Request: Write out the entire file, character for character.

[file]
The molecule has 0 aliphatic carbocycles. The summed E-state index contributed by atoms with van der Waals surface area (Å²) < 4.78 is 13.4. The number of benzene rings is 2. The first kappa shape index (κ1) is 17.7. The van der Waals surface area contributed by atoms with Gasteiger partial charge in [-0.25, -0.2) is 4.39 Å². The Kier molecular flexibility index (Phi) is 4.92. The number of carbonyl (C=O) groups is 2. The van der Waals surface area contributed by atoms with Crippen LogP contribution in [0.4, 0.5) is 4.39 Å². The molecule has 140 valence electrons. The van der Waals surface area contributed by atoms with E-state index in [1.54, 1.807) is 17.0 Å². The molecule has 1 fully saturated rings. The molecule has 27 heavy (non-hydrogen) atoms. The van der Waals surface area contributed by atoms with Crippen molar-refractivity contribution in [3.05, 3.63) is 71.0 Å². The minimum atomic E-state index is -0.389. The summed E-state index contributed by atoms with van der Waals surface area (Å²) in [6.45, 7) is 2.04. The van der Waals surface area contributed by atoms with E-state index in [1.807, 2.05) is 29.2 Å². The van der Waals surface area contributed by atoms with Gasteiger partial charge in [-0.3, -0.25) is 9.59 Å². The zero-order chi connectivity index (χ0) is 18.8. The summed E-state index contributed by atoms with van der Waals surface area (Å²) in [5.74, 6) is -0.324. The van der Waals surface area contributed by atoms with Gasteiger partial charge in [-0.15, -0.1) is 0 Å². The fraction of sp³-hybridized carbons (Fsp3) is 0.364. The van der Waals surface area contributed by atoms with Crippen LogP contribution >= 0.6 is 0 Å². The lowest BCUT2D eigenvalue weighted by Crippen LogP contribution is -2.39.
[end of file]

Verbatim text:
The molecule has 0 aliphatic carbocycles. The summed E-state index contributed by atoms with van der Waals surface area (Å²) < 4.78 is 13.4. The number of benzene rings is 2. The first kappa shape index (κ1) is 17.7. The van der Waals surface area contributed by atoms with Gasteiger partial charge in [-0.25, -0.2) is 4.39 Å². The Kier molecular flexibility index (Phi) is 4.92. The number of carbonyl (C=O) groups is 2. The van der Waals surface area contributed by atoms with Crippen LogP contribution in [0.4, 0.5) is 4.39 Å². The molecule has 140 valence electrons. The van der Waals surface area contributed by atoms with E-state index in [1.54, 1.807) is 17.0 Å². The molecule has 1 fully saturated rings. The molecule has 27 heavy (non-hydrogen) atoms. The van der Waals surface area contributed by atoms with Crippen molar-refractivity contribution in [3.05, 3.63) is 71.0 Å². The minimum atomic E-state index is -0.389. The summed E-state index contributed by atoms with van der Waals surface area (Å²) in [6.45, 7) is 2.04. The van der Waals surface area contributed by atoms with E-state index in [1.807, 2.05) is 29.2 Å². The van der Waals surface area contributed by atoms with Gasteiger partial charge in [-0.3, -0.25) is 9.59 Å². The zero-order chi connectivity index (χ0) is 18.8. The summed E-state index contributed by atoms with van der Waals surface area (Å²) in [5.74, 6) is -0.324. The van der Waals surface area contributed by atoms with Gasteiger partial charge in [-0.15, -0.1) is 0 Å². The fraction of sp³-hybridized carbons (Fsp3) is 0.364. The van der Waals surface area contributed by atoms with Crippen LogP contribution >= 0.6 is 0 Å². The lowest BCUT2D eigenvalue weighted by Crippen LogP contribution is -2.39.